By Philip Cross, October 2, 2018
It’s worth evaluating whether Canada’s overall negotiating strategy with the US over NAFTA was effective not just in reaching a deal, but one that reflects key changes in the economy over the last three decades.
In the original negotiations three decades ago, Canada essentially “won.” This is why our political class will define the success of the new USMCA exclusively on its preserving the key features of the original NAFTA. In the original deal, we gained access to the US market and kept one-quarter of our economy exempt from free trade so it could be heavily regulated (including culture, supply management, banking and telecommunications), while adding a dispute-settlement mechanism. The US, meanwhile, gained secure access to our energy supplies in return for ending restrictions on our oil and gas exports. Canada also ceded its guaranteed minimum share of North American auto production.
The new USMCA deal only tinkers with these broad outlines. However, changes in our economy and its underlying technologies — notably the internet — in the intervening decades make parts of the original deal obsolete and not worth preserving.
The auto and energy industries were the big winners under the original trade deals and they remain our two leading exports today. However, their position in North America has diminished and will continue to shrink for the foreseeable future. Canada’s share of North American auto production peaked in the 1990s and since then has steadily eroded with no new auto plants built since 2007. The best we can do is fight a rearguard action that slows the inevitable decline of autos as production shifts to lower-cost jurisdictions in the US and Mexico. This relegates Canada to producing more auto parts, where it remains competitive — although parts production is not as lucrative as auto assembly.
“Walking away with no deal would have dealt a severe blow to our economy”
Meanwhile, new technology that produced the fracking revolution in oil and gas has led to soaring production in the US, leaving it poised to become self-sufficient in the near future. Our oil and gas exports to the US will likely continue to decline, forcing us to either find new markets or suffer the gradual decline of one of our key industries.
Other technological changes have rendered government regulation of some industries in Canada obsolete. It is pointless to protect our culture industries when any household can stream Netflix online. The precarious finances of our media industry remove any threat of takeovers by US firms (any buyer would be a welcome surprise). Meanwhile, limiting Canadians to $20 of duty-free purchases delivered from the US would have been increasingly difficult to enforce as online shopping proliferates (the new limit is $100, which might not be all that much easier to enforce). And in banking, households will be free to interact online with any financial institution in the world.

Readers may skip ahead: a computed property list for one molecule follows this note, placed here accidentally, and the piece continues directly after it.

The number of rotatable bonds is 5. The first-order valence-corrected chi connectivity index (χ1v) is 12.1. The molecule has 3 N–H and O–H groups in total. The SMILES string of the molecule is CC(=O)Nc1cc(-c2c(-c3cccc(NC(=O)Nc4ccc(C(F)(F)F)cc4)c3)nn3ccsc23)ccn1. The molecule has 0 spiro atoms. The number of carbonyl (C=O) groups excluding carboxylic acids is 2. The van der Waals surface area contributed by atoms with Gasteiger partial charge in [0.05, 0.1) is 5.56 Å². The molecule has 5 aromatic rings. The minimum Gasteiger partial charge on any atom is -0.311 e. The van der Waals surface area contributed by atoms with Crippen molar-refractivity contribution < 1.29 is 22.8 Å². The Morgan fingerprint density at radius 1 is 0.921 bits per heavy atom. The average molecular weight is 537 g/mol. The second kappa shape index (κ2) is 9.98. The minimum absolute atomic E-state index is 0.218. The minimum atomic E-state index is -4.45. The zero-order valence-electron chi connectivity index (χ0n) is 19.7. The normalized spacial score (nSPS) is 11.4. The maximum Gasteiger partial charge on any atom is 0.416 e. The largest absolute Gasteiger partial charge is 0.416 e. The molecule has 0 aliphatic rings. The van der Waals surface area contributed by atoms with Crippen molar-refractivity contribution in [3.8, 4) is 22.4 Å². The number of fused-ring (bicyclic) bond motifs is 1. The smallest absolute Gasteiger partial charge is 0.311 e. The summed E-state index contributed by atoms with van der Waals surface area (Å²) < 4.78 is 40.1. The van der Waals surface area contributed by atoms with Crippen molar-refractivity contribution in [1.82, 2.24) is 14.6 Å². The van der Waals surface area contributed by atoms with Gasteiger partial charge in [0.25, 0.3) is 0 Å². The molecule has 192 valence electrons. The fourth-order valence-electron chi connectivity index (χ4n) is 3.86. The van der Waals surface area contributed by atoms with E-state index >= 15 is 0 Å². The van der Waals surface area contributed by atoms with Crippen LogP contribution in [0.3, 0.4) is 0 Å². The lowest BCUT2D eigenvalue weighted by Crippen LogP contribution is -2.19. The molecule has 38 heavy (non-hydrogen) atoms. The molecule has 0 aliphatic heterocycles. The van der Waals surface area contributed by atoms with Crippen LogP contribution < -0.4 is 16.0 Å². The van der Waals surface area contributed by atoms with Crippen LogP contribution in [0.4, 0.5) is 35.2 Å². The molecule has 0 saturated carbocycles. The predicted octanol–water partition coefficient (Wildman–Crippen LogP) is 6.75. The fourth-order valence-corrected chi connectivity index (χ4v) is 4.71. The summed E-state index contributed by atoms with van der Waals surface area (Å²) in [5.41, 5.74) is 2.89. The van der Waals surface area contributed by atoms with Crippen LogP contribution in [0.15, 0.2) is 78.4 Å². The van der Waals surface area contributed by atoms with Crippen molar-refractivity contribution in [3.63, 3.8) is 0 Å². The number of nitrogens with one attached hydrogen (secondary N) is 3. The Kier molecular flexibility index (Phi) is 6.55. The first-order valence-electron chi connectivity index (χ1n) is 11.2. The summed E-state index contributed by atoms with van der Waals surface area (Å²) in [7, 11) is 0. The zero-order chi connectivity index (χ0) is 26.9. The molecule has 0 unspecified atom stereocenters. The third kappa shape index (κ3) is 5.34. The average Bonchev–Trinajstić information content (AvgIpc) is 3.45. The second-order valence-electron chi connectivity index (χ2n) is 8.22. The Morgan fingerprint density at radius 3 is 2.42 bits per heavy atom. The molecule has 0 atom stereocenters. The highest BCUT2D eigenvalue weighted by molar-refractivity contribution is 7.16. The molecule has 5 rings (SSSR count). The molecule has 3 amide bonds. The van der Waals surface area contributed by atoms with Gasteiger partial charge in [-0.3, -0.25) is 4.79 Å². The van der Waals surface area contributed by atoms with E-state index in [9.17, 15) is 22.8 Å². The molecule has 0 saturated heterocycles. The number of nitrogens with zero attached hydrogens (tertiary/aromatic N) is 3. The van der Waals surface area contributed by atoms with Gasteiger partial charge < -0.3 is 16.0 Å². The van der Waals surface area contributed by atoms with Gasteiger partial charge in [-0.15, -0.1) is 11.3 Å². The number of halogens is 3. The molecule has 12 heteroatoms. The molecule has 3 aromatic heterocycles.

The broad outlines of this deal had been on the table for some time, once the US and Mexico invited Canada and its “progressive” trade agenda to leave the room while they hammered out the deal’s framework — especially key clauses related to the auto industry. And a deal that maintains the broad but outdated outlines of the original NAFTA is, of course, better than no deal at all, especially since the most contentious issues (think: dairy protections) were of little significance compared with the costs of losing access to the US market.
Walking away with no deal would have dealt a severe blow to our economy. It would have depressed key exports. More importantly, it would have reinforced a broader message to the international business community that Canada cannot accomplish its economic goals. We’ve got enough of that reputation for not being able to build pipelines, reduce interprovincial trade barriers or reform our tax structure.
However, protecting the status quo of a decades-old trade framework still comes with risks by not fixing those things that have become obsolete or irrelevant as technology changes, notably the internet and hydraulic fracking. Of course we need to maintain stable market conditions for autos and energy. But they will flourish only if we increase their competitiveness and diversify their export markets. That means doing a lot more than just saving NAFTA.
With the USMCA trade deal in hand, the hard work now begins of improving the competitiveness of our industries and our chronically weak productivity. It is impossible to foretell how this trade deal will play out in an ever-changing marketplace; when the original free-trade agreement was signed, no one predicted its impact on oil and gas because that was dramatically affected by better policy on royalty payments and unforeseen new technologies in the oil sands.
Any trade deal’s benefits depend crucially on policies that affect our competitiveness and our ability to innovate. Any deal without a complementary policy framework encouraging business investment and innovation will wind up being a bad deal.
Philip Cross is a Munk Senior Fellow at the Macdonald-Laurier Institute.